After the game, Carlen was asked about not throwing the ball away on third down during the crucial late first half scoring chance at the Vandy one.

"I called two plays from the sidelines and if we didn't get it in then, I told him (quarterback Tommy Duniven) to kill the clock so that we could set up for a field goal," said Carlen. "The boy felt that we could get it in on the third down play. But I must give credit where credit is due; Vandy made three fine plays. I accept responsibility for those calls.

"Failing to score before the half hurt and we also got a field goal blocked. That's never happened since I've been at Tech. If I had known how big and mean No. 77 (Harrison) is, I'm not sure I would have tried that field goal."


Vanderbilt was led in rushing by Jamie O' Rouke with 76 yards. Isaac and Cliff Hoskins led the Raider rushers with 101 and 116 yards respectively. Because of the deadlocked game, Peach Bowl officials announced that duplicate champions trophies would be awarded.

"For whatever reason, we didn't click offensively," Sloan said after the game. "It rained and we were a dry field team, but sometimes you just don't click and this was one of those days. But I was happy for the kids that we didn't lose. A tie is better than a loss and our kids didn't deserve to lose."

"We get a trophy which we will put in McGugin Center that will serve to remember this bowl team. But we don't need the trophy to remember this team. Vanderbilt fans everywhere will recall this year and this football team. And they will be as proud as I am.

"I just want everyone to know that being associated with this Vanderbilt football team--you guys have worked so hard--has given me my biggest thrill as a player or as a coach. I'm thrilled to be a part of this team. Man, I just want you to know that I appreciate it."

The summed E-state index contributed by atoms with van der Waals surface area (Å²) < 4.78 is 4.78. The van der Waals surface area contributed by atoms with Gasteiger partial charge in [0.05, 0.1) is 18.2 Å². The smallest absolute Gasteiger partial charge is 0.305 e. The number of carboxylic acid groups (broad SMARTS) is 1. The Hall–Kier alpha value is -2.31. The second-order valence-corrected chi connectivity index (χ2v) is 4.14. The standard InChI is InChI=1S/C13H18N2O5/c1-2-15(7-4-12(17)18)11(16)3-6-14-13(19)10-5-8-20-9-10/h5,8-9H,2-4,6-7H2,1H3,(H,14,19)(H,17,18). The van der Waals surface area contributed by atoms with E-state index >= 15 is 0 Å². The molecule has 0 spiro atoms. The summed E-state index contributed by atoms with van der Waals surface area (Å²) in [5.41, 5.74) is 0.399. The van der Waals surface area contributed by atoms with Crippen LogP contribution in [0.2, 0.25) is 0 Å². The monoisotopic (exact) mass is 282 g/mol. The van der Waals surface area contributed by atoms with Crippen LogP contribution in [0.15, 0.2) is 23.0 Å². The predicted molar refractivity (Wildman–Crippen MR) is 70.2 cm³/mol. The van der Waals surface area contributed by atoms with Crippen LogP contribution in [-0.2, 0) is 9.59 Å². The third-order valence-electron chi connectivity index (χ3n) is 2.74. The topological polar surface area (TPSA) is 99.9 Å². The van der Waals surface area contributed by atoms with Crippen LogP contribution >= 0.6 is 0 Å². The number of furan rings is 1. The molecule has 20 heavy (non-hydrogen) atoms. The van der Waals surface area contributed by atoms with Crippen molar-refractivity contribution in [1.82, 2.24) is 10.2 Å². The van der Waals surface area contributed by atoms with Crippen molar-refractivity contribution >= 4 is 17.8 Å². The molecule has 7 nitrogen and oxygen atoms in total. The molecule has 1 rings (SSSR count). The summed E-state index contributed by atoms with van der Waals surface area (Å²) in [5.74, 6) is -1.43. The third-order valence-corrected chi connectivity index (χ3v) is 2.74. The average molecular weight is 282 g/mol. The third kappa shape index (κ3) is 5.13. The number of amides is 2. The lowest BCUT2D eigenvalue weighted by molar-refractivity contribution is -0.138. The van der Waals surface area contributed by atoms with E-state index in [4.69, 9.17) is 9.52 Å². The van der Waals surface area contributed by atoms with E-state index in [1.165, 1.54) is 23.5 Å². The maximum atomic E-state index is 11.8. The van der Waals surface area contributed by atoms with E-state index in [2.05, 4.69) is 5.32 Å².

Vanderbilt finished the season at 7-3-2 and participated in only the university's second bowl game (Gator Bowl win in 1955) Sloan, only 30 years old, shocked the Vanderbilt community by announcing weeks later that he was leaving the Commodore program for the now vacated coaching position at Texas Tech. Sloan was Carlen's replacement. He was also named the SEC Coach-of-the-Year.

In his just two years at Vanderbilt, Sloan compiled a 12-9-3 record, but remains one of the most popular coaches with the Commodore followers. The former All-American quarterback at Alabama, spent three years at Texas Tech. Sloan guided the Red Raiders to two bowl games and the 1976 co-championship of the Southwest Conference. Sloan later coached at Ole Miss (1978-82) and Duke (1983-86). He became athletic director at Alabama, but returned to Vanderbilt as offensive coordinator (1990) under Watson Brown.

Sloan later became athletic director at Central Florida and UT-Chattanooga.

Next week read about Vanderbilt playing in the 1982 Hall of Fame Bowl in Birmingham against Air Force.